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One of the founding fathers of the United States, Benjamin Franklin is one of the most influential Americans to have ever lived. As one of the most notable biographers of Benjamin Franklin, Walter Isaacson, stated, “[he is] the most accomplished American of his age and the most influential in inventing the type of society America would become”. A polymath and one of the individuals at the forefront of the abolitionist movement in the US, after having owned and dealt in slaves but seen the error of his ways, Benjamin Franklin is certainly one of the most relevant Americans to consider on 4th July. 

Summary of The Autobiography of Benjamin Franklin on StoryShots

Benjamin Franklin’s autobiography is broken down into two main halves, with the first part written as a letter to his son, William. The second half was written several years later, but was ultimately never finished due to his death in 1790. This second half is broken down into 3 short parts, but the final part will not be included in this summary as it offers little in the way of valuable information. Despite this, Franklin’s autobiography was still considered by himself as his memoir. And, importantly, has since been considered one of the most influential and famous autobiographies of all time. Franklin did not just want to produce a dry reference to names and dates. Franklin wanted to make the autobiography a story of self-improvement, error and correction. He also was willing to accept, unlike a lot of autobiographers, that this memoir was partly a way of indulging his vanity. Franklin believed vanity to be a good thing, for both the individual and the people around them.

Part 1

The first part of Franklin’s autobiography is based around his reasoning behind writing an autobiography, as well as his early childhood and the beginning of his working career. This part of his autobiography was started in 1771, while he was 65 and on vacation in the town of Twyford, England. Starting as a letter to his son, William, Franklin explains that this autobiography is written with the hope that he (his son) will enjoy hearing more about his father’s life. He believes this might be the case as Franklin personally takes pleasure in hearing stories of his family members. Franklin also believes his story to be particularly obscure, making the unusual life trajectory from tradesman to statesman. In doing so, he believes his story is not just an interesting one, but potentially one his son could imitate. A very busy man, this time in Franklin’s life was marked by greater leisure and creative opportunity, offering further reason for him to start his memoir.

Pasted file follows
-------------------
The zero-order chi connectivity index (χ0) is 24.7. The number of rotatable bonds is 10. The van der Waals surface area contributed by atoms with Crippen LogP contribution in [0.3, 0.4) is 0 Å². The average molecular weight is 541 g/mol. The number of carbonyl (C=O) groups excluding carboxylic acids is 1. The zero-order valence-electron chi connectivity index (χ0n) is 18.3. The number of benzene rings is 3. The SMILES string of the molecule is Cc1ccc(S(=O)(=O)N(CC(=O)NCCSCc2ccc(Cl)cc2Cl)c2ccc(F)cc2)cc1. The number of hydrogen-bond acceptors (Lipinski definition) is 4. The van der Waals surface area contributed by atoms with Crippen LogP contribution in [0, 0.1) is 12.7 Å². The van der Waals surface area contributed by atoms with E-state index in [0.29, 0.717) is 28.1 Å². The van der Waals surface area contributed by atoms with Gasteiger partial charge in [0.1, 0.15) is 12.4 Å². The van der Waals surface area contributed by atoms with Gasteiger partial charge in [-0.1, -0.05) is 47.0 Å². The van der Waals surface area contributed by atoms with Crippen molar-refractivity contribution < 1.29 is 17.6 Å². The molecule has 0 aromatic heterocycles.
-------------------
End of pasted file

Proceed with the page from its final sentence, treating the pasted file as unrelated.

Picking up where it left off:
Franklin’s Family History

Franklin starts his autobiography by providing an outline of his family history, before moving towards his younger years brought up by the ancestors of those he speaks about. He traces his family history all the way back to the 1400s to a village in Northamptonshire, England, called Ecton. In fact, Franklin’s surname most probably comes from the name of a rank of citizen in England. He also found out that he was the youngest son of the youngest son, dating back five generations. This history is followed until the family line reaches his father, Josiah. Benjamin Franklin is the youngest son among Josiah Franklin’s 17 children.

Franklin’s father had moved to New England in order to escape religious persecution. Predominantly protestant, Franklin’s family were frequently in danger during this time due to the reign of Queen Mary. Franklin explained how his family would tape an English Bible under a joint stool, so that if they were being read to by their great-grandfather they could easily conceal the bible upon inspection by the religious police.  

Franklin’s Shift Away From the Family Work

From the age of 10, Franklin was taken out of school to work for his father, Josiah. This is partly because despite Franklin’s intelligence he was not doing well in school. Franklin hated his father’s trade in tallow chandlery and soap boiling. His father then decided to encourage Franklin to observe other workmen handling their tools, to help Franklin identify a trade he would enjoy. This ultimately provided the building blocks for Franklin’s natural curiosity and ability to construct machines to conduct his own scientific experiments.